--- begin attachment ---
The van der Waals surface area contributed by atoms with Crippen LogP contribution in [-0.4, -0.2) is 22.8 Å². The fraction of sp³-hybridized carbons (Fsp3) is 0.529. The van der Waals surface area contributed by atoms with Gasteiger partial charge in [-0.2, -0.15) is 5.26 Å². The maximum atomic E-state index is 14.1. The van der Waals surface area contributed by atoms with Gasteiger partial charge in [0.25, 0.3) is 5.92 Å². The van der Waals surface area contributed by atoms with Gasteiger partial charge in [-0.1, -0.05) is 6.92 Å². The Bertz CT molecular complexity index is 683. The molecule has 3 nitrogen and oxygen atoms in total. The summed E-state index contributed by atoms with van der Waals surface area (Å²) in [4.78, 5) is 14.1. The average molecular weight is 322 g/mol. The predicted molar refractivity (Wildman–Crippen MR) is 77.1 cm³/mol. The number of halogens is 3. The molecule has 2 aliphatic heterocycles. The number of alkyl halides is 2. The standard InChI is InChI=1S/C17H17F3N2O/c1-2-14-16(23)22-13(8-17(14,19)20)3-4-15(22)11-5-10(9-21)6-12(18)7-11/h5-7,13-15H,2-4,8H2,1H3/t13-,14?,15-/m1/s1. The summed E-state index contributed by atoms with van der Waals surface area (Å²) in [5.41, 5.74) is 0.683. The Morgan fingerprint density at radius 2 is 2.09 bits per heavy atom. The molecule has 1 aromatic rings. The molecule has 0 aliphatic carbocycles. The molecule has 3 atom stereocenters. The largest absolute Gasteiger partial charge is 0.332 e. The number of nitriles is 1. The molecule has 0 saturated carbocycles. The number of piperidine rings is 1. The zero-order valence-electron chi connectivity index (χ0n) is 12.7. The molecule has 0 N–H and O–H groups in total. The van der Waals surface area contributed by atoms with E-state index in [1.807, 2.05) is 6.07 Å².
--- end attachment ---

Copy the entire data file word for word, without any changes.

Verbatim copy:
The van der Waals surface area contributed by atoms with Crippen LogP contribution in [-0.4, -0.2) is 22.8 Å². The fraction of sp³-hybridized carbons (Fsp3) is 0.529. The van der Waals surface area contributed by atoms with Gasteiger partial charge in [-0.2, -0.15) is 5.26 Å². The maximum atomic E-state index is 14.1. The van der Waals surface area contributed by atoms with Gasteiger partial charge in [0.25, 0.3) is 5.92 Å². The van der Waals surface area contributed by atoms with Gasteiger partial charge in [-0.1, -0.05) is 6.92 Å². The Bertz CT molecular complexity index is 683. The molecule has 3 nitrogen and oxygen atoms in total. The summed E-state index contributed by atoms with van der Waals surface area (Å²) in [4.78, 5) is 14.1. The average molecular weight is 322 g/mol. The predicted molar refractivity (Wildman–Crippen MR) is 77.1 cm³/mol. The number of halogens is 3. The molecule has 2 aliphatic heterocycles. The number of alkyl halides is 2. The standard InChI is InChI=1S/C17H17F3N2O/c1-2-14-16(23)22-13(8-17(14,19)20)3-4-15(22)11-5-10(9-21)6-12(18)7-11/h5-7,13-15H,2-4,8H2,1H3/t13-,14?,15-/m1/s1. The summed E-state index contributed by atoms with van der Waals surface area (Å²) in [5.41, 5.74) is 0.683. The Morgan fingerprint density at radius 2 is 2.09 bits per heavy atom. The molecule has 1 aromatic rings. The molecule has 0 aliphatic carbocycles. The molecule has 3 atom stereocenters. The largest absolute Gasteiger partial charge is 0.332 e. The number of nitriles is 1. The molecule has 0 saturated carbocycles. The number of piperidine rings is 1. The zero-order valence-electron chi connectivity index (χ0n) is 12.7. The molecule has 0 N–H and O–H groups in total. The van der Waals surface area contributed by atoms with E-state index in [1.807, 2.05) is 6.07 Å².